In the next scene, Walton returns home and sees his neighbor's three children playing outside. The film suggests that the sight saddens Walton, as he wants children, but the scene also implies that Walton wants children as a means to pass down his and his wife's supposedly superior physical and social traits. The film depicts Walton and his wife as an example of an ideal eugenic relationship because both are white and are upper class and thus have supposedly superior traits. His wife is depicted as a selfish woman because she does not want children, as they would disrupt her social life. In the following scene, Walton's sister-in-law visits the couple with her healthy child. The film introduces the child as the product of a eugenic relationship, from white, upper class parents. Despite her sister's visits with a healthy child, Walton's wife reinforces her sentiments about not wanting to have children by always engaging in social parties with her friends.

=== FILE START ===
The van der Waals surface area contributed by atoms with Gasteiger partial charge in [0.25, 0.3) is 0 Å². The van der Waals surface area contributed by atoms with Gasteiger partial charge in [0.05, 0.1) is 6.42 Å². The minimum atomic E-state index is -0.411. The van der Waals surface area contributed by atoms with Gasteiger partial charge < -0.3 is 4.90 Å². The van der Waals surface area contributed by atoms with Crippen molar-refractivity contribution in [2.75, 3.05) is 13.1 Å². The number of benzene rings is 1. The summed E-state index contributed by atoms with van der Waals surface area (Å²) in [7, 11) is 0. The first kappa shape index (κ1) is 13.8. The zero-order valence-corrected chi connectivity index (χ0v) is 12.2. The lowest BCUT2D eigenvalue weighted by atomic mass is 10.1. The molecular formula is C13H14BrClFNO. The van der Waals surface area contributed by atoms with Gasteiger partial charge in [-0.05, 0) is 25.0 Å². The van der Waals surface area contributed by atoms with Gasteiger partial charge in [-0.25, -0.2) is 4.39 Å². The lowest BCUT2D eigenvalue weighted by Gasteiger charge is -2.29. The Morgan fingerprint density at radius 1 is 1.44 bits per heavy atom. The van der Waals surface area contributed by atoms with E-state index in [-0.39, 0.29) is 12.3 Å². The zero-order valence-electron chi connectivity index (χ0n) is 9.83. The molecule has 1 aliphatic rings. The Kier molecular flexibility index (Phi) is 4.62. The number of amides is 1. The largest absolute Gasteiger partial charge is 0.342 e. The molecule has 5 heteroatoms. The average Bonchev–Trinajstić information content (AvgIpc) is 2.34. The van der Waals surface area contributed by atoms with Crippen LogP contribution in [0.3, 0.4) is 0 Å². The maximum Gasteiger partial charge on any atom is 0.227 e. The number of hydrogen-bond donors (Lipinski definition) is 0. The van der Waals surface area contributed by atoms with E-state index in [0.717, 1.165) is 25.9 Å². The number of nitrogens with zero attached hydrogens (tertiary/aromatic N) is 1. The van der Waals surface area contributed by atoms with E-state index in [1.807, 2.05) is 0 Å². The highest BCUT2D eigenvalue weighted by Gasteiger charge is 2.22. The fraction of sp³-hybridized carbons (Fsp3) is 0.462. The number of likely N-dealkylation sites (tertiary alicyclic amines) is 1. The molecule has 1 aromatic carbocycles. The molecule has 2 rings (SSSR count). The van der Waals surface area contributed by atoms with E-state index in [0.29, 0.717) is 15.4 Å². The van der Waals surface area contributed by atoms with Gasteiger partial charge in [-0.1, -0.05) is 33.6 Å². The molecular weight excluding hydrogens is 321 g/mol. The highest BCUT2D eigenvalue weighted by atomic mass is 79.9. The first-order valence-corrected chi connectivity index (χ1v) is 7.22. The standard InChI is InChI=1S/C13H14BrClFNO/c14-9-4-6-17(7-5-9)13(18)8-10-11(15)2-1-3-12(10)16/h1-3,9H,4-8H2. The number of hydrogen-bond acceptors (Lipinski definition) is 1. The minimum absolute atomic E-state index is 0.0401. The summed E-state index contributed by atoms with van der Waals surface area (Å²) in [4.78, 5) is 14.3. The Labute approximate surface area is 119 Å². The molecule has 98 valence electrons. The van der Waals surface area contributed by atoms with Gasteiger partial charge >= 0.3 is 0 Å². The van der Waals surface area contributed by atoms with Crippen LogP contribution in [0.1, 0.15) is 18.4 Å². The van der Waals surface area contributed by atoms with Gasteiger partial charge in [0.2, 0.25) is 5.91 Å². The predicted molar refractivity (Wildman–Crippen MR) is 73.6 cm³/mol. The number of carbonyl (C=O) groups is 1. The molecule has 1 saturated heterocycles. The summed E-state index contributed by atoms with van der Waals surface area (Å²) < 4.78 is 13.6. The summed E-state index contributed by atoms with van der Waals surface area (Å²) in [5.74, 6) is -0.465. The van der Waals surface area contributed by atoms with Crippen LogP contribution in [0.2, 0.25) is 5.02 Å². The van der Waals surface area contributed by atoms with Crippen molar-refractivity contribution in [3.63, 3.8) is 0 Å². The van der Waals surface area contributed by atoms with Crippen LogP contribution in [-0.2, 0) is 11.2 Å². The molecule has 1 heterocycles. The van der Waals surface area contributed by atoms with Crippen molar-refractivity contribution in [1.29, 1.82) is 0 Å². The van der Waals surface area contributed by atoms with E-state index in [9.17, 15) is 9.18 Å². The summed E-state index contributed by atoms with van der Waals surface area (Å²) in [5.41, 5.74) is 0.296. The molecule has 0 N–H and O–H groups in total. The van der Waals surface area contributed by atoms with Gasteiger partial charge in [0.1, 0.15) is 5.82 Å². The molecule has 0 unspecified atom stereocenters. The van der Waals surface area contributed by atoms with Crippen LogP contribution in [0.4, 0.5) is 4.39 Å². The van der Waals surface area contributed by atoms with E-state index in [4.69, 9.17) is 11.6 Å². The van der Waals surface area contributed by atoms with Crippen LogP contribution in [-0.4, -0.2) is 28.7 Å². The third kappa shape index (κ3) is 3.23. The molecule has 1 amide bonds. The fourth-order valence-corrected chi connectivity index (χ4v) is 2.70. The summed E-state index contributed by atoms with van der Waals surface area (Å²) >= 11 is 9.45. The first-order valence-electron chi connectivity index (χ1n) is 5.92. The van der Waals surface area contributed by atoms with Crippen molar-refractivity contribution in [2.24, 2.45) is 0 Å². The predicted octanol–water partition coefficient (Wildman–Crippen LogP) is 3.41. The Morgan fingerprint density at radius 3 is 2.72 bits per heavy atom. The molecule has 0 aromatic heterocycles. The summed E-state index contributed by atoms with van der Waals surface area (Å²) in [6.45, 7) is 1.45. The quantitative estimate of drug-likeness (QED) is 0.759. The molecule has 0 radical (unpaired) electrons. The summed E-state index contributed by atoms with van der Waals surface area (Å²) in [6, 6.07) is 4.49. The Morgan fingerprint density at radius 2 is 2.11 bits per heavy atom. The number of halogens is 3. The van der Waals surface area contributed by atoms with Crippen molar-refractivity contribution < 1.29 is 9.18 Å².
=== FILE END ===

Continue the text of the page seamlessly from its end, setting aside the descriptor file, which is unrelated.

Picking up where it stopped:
In those scenes, the film shows unwanted children from aborted pregnancies as angels in the sky with messages from Weber and her co-writers who advocate against the practice of abortion. The scenes are depicted with clouds, fanfare, and golden gates slowly opening, revealing unwanted children. The unwanted children appear throughout the film to indicate that a woman is pregnant and plans to get an abortion.
The next scene shows Walton's wife after she becomes pregnant. When Walton's wife is aware of her pregnancy, the presence of an unwanted child flies down from the sky and appears faintly besides her. Based on her socialite friends' suggestions, she visits the physician Herman Malfit to abort the unintended pregnancy.